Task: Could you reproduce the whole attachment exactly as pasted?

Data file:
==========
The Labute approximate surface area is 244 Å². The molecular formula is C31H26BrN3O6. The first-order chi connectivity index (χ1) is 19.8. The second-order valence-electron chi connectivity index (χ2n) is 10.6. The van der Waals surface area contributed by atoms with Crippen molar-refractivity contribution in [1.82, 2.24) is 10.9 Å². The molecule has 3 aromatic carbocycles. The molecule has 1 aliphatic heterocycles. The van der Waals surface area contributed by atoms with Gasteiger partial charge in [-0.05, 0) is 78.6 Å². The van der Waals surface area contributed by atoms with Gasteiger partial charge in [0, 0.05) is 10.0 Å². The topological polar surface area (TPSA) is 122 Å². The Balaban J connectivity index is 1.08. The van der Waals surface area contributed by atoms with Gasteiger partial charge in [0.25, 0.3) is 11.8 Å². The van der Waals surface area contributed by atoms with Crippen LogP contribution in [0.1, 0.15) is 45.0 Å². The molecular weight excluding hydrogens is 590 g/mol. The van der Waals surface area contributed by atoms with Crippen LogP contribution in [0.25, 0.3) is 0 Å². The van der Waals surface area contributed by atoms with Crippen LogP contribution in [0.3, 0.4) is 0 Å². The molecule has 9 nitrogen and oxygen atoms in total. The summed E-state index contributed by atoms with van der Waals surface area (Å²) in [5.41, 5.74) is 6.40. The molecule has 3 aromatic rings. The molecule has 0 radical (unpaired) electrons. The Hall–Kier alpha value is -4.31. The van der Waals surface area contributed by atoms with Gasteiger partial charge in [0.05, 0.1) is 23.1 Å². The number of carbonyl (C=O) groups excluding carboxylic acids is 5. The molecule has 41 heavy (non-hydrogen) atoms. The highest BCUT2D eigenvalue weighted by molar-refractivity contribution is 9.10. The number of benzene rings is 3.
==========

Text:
The Labute approximate surface area is 244 Å². The molecular formula is C31H26BrN3O6. The first-order chi connectivity index (χ1) is 19.8. The second-order valence-electron chi connectivity index (χ2n) is 10.6. The van der Waals surface area contributed by atoms with Crippen molar-refractivity contribution in [1.82, 2.24) is 10.9 Å². The molecule has 3 aromatic carbocycles. The molecule has 1 aliphatic heterocycles. The van der Waals surface area contributed by atoms with Gasteiger partial charge in [-0.05, 0) is 78.6 Å². The van der Waals surface area contributed by atoms with Gasteiger partial charge in [0, 0.05) is 10.0 Å². The topological polar surface area (TPSA) is 122 Å². The Balaban J connectivity index is 1.08. The van der Waals surface area contributed by atoms with Gasteiger partial charge in [0.25, 0.3) is 11.8 Å². The van der Waals surface area contributed by atoms with Crippen LogP contribution in [0.1, 0.15) is 45.0 Å². The molecular weight excluding hydrogens is 590 g/mol. The van der Waals surface area contributed by atoms with Crippen LogP contribution in [0.25, 0.3) is 0 Å². The van der Waals surface area contributed by atoms with Crippen LogP contribution in [0.3, 0.4) is 0 Å². The molecule has 9 nitrogen and oxygen atoms in total. The summed E-state index contributed by atoms with van der Waals surface area (Å²) in [5.41, 5.74) is 6.40. The molecule has 3 aromatic rings. The molecule has 0 radical (unpaired) electrons. The Hall–Kier alpha value is -4.31. The van der Waals surface area contributed by atoms with Gasteiger partial charge in [0.05, 0.1) is 23.1 Å². The number of carbonyl (C=O) groups excluding carboxylic acids is 5. The molecule has 41 heavy (non-hydrogen) atoms. The highest BCUT2D eigenvalue weighted by molar-refractivity contribution is 9.10. The number of benzene rings is 3.